Unless you mean “How to Have Conversations that Are, On Average, Less Awkward Than I Was Once Accustomed To.” In which case you’re fine.

Mishu July 23, 2009 at 6:29 pm

Good article. Specially i support your point where u try to say, people need to be in comfortable mood before any serious meeting or conversation. Otherwise everything may go wrong.
Thanks for your article.

F. D. A. August 9, 2009 at 11:32 pm

Aside from your continuous grammar mistakes (and some spelling errors here and there), I don’t like the way you present this post. I’ve read your other posts and they present a clear order of how to perform the advice you give.

It seems rather difficult to “simply pretend that you are meeting one of your best friends”. Human emotions go far beyond our thinking of them, to the point where a lack of trust in the other person will make it difficult to establish a fluent conversation.

I haven’t yet found a way to avoid awkward conversations, but I don’t think things like “[...] you just think that you’ll be meeting a good friend”, and “just be yourself” will get anyone anywhere. Just be yourself is one of the most overstated things that are easier said than done. The truth is most people go through life without paying attention to themselves and what they really feel and want, therefore not being themselves but a confluence of forces.

I really hope you read this. I leave not my e-mail for privacy.

B D G September 6, 2009 at 11:44 pm

But what if you have the problem of being awkward even with your friends? I have a problem where I do fine in a conversation until I think about awkwardness. Its irritating because conversation doesnt seem to last too long because it doesnt take long before I think about awkwardness. And then I run out of things to talk about. If Im not thinking about that its fine. How can I stop..?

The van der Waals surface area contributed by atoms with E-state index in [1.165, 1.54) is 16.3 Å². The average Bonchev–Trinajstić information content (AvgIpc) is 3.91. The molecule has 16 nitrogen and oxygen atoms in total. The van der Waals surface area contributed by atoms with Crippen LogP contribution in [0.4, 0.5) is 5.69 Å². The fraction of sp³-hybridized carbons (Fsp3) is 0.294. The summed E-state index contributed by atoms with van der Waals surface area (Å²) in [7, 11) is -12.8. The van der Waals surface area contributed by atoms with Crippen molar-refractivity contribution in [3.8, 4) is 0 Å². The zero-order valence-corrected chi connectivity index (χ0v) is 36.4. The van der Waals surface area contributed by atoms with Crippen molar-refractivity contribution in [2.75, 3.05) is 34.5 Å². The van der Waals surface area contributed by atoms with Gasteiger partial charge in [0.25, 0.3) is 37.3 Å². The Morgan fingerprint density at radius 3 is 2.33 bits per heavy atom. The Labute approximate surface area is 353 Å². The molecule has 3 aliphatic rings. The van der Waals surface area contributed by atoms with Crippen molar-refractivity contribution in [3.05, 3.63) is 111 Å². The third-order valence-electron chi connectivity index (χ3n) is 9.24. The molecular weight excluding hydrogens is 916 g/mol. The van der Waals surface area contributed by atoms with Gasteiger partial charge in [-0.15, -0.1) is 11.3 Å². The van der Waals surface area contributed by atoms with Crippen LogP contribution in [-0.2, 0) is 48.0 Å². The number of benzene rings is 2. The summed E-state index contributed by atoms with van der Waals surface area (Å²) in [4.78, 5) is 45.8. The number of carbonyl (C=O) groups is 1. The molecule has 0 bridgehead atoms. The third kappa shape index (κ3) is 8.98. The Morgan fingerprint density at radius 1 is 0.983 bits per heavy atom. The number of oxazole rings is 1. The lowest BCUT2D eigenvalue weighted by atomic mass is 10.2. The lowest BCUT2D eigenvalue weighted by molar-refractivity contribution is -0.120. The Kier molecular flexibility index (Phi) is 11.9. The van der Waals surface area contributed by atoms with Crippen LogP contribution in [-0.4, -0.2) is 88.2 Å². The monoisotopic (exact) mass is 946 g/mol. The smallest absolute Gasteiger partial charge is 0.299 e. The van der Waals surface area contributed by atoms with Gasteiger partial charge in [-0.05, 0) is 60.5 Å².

Anonymous September 8, 2009 at 5:00 am

Do what you want.
And say what you will.
Because those who mind don’t matter.
And those who matter don’t mind. – Dr. Seuss

Chris Akins - ChrisAkins.Com January 12, 2010 at 10:37 pm

Great topic. Rapport is the key to good conversations and good relationships. In addition to the broad framework discussed in this post, there are a couple of specific ways to develop and increase rapport in a conversation almost immediately.

Specifically, duplicating (not mimicing) the other person’s body language, voice patterns, language, and other conversational habits sends the unconscious message that you are like him or her. Its important to remember that mimicing can be very detrimental, but matching is generally rapport building. The more naturally you can match the other person, the more effective the technique.

Showing genuine interest and empathy for what the other person is saying is also huge for short term rapport building. If you spend the entire conversation thinking of responses and focusing on yourself, rapport can be very difficult to build.

Long term or lasting rapport building is about developing trust, which is a much deeper topic in itself.